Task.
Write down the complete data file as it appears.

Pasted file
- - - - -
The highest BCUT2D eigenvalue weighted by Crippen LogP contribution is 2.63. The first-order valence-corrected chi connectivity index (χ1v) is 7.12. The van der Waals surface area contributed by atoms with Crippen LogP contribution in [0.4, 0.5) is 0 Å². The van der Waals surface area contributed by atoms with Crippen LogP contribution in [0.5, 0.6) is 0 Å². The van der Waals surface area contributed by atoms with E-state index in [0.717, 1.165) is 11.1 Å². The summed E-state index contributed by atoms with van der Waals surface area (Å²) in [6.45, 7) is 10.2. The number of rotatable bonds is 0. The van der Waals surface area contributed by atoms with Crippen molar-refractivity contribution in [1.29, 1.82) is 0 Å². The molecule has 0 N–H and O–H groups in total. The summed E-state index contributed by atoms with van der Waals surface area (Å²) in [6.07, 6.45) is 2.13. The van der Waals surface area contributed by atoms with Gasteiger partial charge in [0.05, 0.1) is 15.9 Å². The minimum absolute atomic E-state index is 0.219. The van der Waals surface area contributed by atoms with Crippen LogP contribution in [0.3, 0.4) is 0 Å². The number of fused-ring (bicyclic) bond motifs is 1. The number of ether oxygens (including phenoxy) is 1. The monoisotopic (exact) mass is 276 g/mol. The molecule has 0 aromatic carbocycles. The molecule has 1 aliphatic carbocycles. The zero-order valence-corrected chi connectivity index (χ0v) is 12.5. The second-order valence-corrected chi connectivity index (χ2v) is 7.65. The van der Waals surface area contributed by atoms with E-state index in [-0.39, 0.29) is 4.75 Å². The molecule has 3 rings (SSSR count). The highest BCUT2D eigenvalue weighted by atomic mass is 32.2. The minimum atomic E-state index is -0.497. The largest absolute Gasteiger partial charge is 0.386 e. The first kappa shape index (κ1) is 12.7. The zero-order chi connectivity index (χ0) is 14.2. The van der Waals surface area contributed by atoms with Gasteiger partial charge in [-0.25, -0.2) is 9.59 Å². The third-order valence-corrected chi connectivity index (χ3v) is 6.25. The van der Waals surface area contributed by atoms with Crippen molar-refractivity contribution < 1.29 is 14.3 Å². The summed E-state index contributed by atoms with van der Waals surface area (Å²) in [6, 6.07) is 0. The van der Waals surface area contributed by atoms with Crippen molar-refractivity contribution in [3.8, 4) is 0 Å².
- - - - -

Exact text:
The highest BCUT2D eigenvalue weighted by Crippen LogP contribution is 2.63. The first-order valence-corrected chi connectivity index (χ1v) is 7.12. The van der Waals surface area contributed by atoms with Crippen LogP contribution in [0.4, 0.5) is 0 Å². The van der Waals surface area contributed by atoms with Crippen LogP contribution in [0.5, 0.6) is 0 Å². The van der Waals surface area contributed by atoms with E-state index in [0.717, 1.165) is 11.1 Å². The summed E-state index contributed by atoms with van der Waals surface area (Å²) in [6.45, 7) is 10.2. The number of rotatable bonds is 0. The van der Waals surface area contributed by atoms with Crippen molar-refractivity contribution in [1.29, 1.82) is 0 Å². The molecule has 0 N–H and O–H groups in total. The summed E-state index contributed by atoms with van der Waals surface area (Å²) in [6.07, 6.45) is 2.13. The van der Waals surface area contributed by atoms with Gasteiger partial charge in [0.05, 0.1) is 15.9 Å². The minimum absolute atomic E-state index is 0.219. The van der Waals surface area contributed by atoms with Crippen LogP contribution in [0.3, 0.4) is 0 Å². The number of fused-ring (bicyclic) bond motifs is 1. The number of ether oxygens (including phenoxy) is 1. The monoisotopic (exact) mass is 276 g/mol. The molecule has 0 aromatic carbocycles. The molecule has 1 aliphatic carbocycles. The zero-order valence-corrected chi connectivity index (χ0v) is 12.5. The second-order valence-corrected chi connectivity index (χ2v) is 7.65. The van der Waals surface area contributed by atoms with E-state index in [-0.39, 0.29) is 4.75 Å². The molecule has 3 rings (SSSR count). The highest BCUT2D eigenvalue weighted by atomic mass is 32.2. The minimum atomic E-state index is -0.497. The largest absolute Gasteiger partial charge is 0.386 e. The first kappa shape index (κ1) is 12.7. The zero-order chi connectivity index (χ0) is 14.2. The van der Waals surface area contributed by atoms with Gasteiger partial charge in [-0.25, -0.2) is 9.59 Å². The third-order valence-corrected chi connectivity index (χ3v) is 6.25. The van der Waals surface area contributed by atoms with Crippen molar-refractivity contribution < 1.29 is 14.3 Å². The summed E-state index contributed by atoms with van der Waals surface area (Å²) in [6, 6.07) is 0. The van der Waals surface area contributed by atoms with Crippen molar-refractivity contribution in [3.8, 4) is 0 Å².